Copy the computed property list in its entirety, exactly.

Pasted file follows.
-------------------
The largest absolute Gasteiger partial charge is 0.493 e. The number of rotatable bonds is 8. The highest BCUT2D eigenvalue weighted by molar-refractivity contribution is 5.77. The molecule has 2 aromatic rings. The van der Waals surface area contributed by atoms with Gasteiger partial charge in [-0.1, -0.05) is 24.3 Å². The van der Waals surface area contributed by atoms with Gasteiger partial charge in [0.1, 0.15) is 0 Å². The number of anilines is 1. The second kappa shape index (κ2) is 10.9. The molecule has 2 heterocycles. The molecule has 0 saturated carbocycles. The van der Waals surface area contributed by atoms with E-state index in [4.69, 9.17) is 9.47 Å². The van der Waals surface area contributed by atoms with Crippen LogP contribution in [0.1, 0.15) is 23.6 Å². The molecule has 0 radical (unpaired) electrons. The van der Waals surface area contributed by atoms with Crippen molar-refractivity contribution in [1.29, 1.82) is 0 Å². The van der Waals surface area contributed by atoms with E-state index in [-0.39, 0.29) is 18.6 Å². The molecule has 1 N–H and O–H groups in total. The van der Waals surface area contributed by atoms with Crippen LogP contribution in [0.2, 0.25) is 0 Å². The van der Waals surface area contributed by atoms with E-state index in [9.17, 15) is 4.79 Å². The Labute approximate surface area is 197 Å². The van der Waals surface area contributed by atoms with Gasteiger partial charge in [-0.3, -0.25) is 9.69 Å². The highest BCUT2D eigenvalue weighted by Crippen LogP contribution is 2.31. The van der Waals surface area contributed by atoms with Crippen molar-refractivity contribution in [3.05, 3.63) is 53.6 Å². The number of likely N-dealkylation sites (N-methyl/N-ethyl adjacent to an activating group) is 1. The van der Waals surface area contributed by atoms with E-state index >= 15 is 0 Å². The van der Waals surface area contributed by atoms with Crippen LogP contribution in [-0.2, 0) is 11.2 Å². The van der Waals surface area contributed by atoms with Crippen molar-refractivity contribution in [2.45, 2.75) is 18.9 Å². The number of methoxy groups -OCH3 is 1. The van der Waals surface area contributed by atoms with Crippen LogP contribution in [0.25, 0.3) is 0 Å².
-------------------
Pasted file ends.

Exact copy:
The largest absolute Gasteiger partial charge is 0.493 e. The number of rotatable bonds is 8. The highest BCUT2D eigenvalue weighted by molar-refractivity contribution is 5.77. The molecule has 2 aromatic rings. The van der Waals surface area contributed by atoms with Gasteiger partial charge in [-0.1, -0.05) is 24.3 Å². The van der Waals surface area contributed by atoms with Gasteiger partial charge in [0.1, 0.15) is 0 Å². The number of anilines is 1. The second kappa shape index (κ2) is 10.9. The molecule has 2 heterocycles. The molecule has 0 saturated carbocycles. The van der Waals surface area contributed by atoms with E-state index in [4.69, 9.17) is 9.47 Å². The van der Waals surface area contributed by atoms with Crippen LogP contribution in [0.1, 0.15) is 23.6 Å². The molecule has 0 radical (unpaired) electrons. The van der Waals surface area contributed by atoms with Crippen molar-refractivity contribution in [1.29, 1.82) is 0 Å². The van der Waals surface area contributed by atoms with E-state index in [-0.39, 0.29) is 18.6 Å². The molecule has 1 N–H and O–H groups in total. The van der Waals surface area contributed by atoms with Crippen LogP contribution in [0.2, 0.25) is 0 Å². The van der Waals surface area contributed by atoms with E-state index in [9.17, 15) is 4.79 Å². The Labute approximate surface area is 197 Å². The van der Waals surface area contributed by atoms with Gasteiger partial charge in [-0.3, -0.25) is 9.69 Å². The highest BCUT2D eigenvalue weighted by Crippen LogP contribution is 2.31. The van der Waals surface area contributed by atoms with Crippen molar-refractivity contribution in [3.05, 3.63) is 53.6 Å². The number of likely N-dealkylation sites (N-methyl/N-ethyl adjacent to an activating group) is 1. The van der Waals surface area contributed by atoms with E-state index >= 15 is 0 Å². The van der Waals surface area contributed by atoms with Crippen LogP contribution in [-0.2, 0) is 11.2 Å². The van der Waals surface area contributed by atoms with Crippen molar-refractivity contribution in [2.45, 2.75) is 18.9 Å². The number of methoxy groups -OCH3 is 1. The van der Waals surface area contributed by atoms with Crippen LogP contribution in [0.25, 0.3) is 0 Å².